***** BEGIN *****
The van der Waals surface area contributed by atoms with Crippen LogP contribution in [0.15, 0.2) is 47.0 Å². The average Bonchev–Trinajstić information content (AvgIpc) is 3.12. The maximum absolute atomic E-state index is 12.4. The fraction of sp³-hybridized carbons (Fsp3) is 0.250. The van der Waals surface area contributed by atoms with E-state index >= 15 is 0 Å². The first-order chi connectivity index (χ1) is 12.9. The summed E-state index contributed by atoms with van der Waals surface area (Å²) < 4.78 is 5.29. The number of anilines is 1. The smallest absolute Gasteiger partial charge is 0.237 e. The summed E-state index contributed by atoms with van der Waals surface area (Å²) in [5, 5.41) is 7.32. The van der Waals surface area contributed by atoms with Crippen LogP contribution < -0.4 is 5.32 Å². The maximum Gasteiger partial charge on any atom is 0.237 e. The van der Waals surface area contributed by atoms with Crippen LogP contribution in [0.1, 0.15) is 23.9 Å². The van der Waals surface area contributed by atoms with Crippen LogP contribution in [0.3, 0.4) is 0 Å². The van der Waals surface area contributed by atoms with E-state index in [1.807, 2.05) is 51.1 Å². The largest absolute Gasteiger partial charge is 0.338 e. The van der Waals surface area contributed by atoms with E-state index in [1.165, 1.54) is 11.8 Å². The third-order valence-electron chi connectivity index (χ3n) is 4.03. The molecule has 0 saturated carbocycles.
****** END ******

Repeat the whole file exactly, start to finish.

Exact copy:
The van der Waals surface area contributed by atoms with Crippen LogP contribution in [0.15, 0.2) is 47.0 Å². The average Bonchev–Trinajstić information content (AvgIpc) is 3.12. The maximum absolute atomic E-state index is 12.4. The fraction of sp³-hybridized carbons (Fsp3) is 0.250. The van der Waals surface area contributed by atoms with E-state index >= 15 is 0 Å². The first-order chi connectivity index (χ1) is 12.9. The summed E-state index contributed by atoms with van der Waals surface area (Å²) < 4.78 is 5.29. The number of anilines is 1. The smallest absolute Gasteiger partial charge is 0.237 e. The summed E-state index contributed by atoms with van der Waals surface area (Å²) in [5, 5.41) is 7.32. The van der Waals surface area contributed by atoms with Crippen LogP contribution < -0.4 is 5.32 Å². The maximum Gasteiger partial charge on any atom is 0.237 e. The van der Waals surface area contributed by atoms with Crippen LogP contribution in [0.1, 0.15) is 23.9 Å². The van der Waals surface area contributed by atoms with Crippen LogP contribution in [0.3, 0.4) is 0 Å². The van der Waals surface area contributed by atoms with E-state index in [1.807, 2.05) is 51.1 Å². The largest absolute Gasteiger partial charge is 0.338 e. The van der Waals surface area contributed by atoms with E-state index in [1.165, 1.54) is 11.8 Å². The third-order valence-electron chi connectivity index (χ3n) is 4.03. The molecule has 0 saturated carbocycles.